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   2009| December  | Volume 4 | Issue 4  
    Online since June 30, 2016

 
 
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ORIGINAL ARTICLES
Clinical study of gout in North Kerala
Binoy J Paul, T Mujeeb Rahman, T Sudheesh
December 2009, 4(4):149-152
Introduction: Gout is a heterogeneous disorder, characterized by hyperuricaemia and urate crystal-induced arthri- tis. At a serum urate level, more than 6.8 mg/dL, the solubility limit of monosodium urate in the serum is reached and there is an increased risk of gout and renal stones. Aim: To study the clinical pattern of gout in North Kerala and its associations. Materials and methods: Patients with clinical and laboratory features suggestive of gout, who attended the Rheumatology Division at Calicut Medical College between December 2006 and March 2009 were included in this study. Informed written consent was obtained from all the patients. Detailed history and clinical examination, includ- ing musculoskeletal examination, was done as per the proforma designed for this study. Results: A total of 83 patients were diagnosed with gout, of which 14 patients were either lost to follow-up or were not willing to participate in this study and were excluded. Sixty-nine patients were included in the final analysis. The male to female ratio was 16:1, with a mean age at onset of 50.7 (΁ 10.72) years. The mean disease duration was 32 (΁ 23.88) months. First, metatarsophalangeal (MTP) joint was the most common joint involved in 91.3% cases. However, ankle joint involvement was the commonest in the initial episode (39%). Overall, 10% patients had polyarticular involvement. Tophi were present in 26%, bursal involvement in 2.8% and 7.2% had normouricemic gout. Mean serum uric acid level was 9.26 (΁ 2.27) mg%. About 40.5% were hypertensive while 46.3% were obese. Sixteen per cent had renal calculi but none had renal failure or nephrocalcinosis. Intercritical period was less than 1 year in most of the patients. Most of the patients were under excretors of uric acid. No patient in the study group had secondary gout. Conclusion: In our study, there was a significant male preponderance. The first attack of gout was in the fifth decade. First, MTP joint involvement occurred in > 90% while ankle joint was commonly involved in the initial attack. High inci- dence of renal calculi was noted.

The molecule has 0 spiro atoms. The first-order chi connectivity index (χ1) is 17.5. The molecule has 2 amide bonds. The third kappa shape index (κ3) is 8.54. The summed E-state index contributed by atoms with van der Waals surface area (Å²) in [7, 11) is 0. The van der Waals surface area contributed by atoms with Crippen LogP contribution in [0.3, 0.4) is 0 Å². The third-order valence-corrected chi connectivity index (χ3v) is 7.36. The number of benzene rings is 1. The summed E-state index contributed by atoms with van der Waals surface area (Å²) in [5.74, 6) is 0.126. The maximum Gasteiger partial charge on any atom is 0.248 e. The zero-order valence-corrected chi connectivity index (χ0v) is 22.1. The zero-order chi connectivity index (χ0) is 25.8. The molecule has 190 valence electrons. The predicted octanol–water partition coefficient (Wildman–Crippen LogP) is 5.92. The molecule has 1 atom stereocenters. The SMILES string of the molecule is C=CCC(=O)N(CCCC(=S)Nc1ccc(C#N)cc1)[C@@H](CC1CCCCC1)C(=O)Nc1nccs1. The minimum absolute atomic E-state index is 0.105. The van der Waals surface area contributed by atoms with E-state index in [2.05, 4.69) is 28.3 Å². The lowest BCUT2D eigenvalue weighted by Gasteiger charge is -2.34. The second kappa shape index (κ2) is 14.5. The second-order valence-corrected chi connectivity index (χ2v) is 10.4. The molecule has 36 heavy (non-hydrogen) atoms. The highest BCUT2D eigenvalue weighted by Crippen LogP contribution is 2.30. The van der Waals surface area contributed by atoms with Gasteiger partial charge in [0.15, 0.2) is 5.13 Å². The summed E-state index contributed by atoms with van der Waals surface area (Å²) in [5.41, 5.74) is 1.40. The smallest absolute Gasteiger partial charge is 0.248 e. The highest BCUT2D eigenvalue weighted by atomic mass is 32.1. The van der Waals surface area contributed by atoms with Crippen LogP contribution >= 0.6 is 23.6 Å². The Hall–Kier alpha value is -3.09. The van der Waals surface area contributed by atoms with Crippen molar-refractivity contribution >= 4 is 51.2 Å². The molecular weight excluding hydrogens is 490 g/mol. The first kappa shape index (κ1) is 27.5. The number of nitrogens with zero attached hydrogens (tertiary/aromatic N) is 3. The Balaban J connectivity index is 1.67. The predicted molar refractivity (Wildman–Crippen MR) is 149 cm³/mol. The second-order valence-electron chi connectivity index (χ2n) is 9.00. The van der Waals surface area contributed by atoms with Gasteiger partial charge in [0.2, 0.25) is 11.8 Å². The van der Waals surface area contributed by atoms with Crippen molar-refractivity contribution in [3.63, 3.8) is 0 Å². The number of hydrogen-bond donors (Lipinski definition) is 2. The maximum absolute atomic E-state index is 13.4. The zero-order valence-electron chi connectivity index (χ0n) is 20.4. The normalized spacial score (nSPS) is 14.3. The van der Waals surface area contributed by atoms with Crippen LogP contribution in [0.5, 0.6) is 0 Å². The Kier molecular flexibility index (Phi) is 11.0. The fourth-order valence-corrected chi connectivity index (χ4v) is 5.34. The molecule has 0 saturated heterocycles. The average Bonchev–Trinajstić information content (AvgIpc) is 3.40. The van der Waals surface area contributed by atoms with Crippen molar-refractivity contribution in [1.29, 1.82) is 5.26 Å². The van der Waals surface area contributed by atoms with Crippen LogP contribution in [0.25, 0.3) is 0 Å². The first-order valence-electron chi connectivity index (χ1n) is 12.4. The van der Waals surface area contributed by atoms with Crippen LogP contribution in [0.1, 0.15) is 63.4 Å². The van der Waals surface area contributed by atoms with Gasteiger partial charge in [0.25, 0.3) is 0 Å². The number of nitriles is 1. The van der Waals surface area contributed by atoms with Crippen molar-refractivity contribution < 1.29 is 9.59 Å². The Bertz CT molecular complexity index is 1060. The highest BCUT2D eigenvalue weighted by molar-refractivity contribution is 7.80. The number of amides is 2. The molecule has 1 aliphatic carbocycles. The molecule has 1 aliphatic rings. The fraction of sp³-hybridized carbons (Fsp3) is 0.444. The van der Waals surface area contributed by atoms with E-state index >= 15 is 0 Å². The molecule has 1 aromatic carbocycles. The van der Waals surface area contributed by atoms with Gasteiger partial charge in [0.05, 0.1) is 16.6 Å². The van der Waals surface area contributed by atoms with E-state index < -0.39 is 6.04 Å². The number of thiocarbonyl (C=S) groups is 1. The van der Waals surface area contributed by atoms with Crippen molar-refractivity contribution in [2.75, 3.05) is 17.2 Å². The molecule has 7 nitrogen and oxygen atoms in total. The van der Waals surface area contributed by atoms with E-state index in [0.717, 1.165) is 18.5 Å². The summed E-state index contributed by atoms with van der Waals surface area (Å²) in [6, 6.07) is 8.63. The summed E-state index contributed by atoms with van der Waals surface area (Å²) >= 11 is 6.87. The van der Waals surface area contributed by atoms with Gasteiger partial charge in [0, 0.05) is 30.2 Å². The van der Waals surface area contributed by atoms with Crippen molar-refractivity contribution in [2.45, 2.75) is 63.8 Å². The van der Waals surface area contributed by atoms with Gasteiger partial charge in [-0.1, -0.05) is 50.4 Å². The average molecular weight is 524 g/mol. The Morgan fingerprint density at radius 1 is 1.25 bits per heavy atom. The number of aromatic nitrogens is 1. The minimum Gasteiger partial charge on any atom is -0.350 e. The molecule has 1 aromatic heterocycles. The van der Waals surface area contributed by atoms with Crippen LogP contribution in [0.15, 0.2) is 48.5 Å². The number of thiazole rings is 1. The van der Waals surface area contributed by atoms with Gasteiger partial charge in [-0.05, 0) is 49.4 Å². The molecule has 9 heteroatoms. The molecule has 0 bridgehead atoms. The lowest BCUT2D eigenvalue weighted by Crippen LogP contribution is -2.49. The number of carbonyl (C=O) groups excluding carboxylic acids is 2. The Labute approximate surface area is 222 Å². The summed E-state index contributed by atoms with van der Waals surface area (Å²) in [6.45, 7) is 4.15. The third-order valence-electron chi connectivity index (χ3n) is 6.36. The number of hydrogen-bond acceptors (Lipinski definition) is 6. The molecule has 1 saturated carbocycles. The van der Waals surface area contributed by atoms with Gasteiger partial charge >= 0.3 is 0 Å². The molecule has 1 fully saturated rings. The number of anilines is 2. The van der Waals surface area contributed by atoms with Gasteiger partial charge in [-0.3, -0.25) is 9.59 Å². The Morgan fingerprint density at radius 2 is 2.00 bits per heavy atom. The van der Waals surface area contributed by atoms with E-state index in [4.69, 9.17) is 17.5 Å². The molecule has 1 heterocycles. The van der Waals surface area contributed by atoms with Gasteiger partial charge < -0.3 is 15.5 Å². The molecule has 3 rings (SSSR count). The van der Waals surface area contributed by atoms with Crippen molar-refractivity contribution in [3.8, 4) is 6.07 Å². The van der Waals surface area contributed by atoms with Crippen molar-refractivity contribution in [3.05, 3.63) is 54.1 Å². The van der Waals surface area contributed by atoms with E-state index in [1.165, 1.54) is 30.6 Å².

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  672 59 -
REVIEW ARTICLES
Management of lupus nephritis-current perspectives
A Jairam
December 2009, 4(4):153-161
Systemic lupus is a complex disease that poses a lot of management challenges. The introduction of the International Society of Nephrology (ISN)/RPS classification, which has attempted to bring about a more standard- ized approach to reporting of renal biopsy, plays an important role in the management and prognostication in patients with lupus nephritis (LN). The standard of care for severe proliferative LN had been with pulse cyclophos- phamide. There is emerging evidence for use of mycophenolate mofetil (MMF) as an alternative therapy for both induction and maintenance therapy, especially in milder forms of disease. Many biological response modifiers are in the pipeline. Rituximab is the most studied one in the setting of refractory LN with conflicting evidence. Azathioprine remains a cheaper alternative to the more powerful, expensive therapies and has a role in maintenance immuno- suppression. The optimal management of membranous lupus remains controversial till date.
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  582 102 -
ORIGINAL ARTICLES
Evaluation of magnetic resonance imaging and radionuclide bone scan in early spondyloarthropathy
S Shankar, K Abhisheka, AVS Anil Kumar, A Chaturvedi
December 2009, 4(4):142-148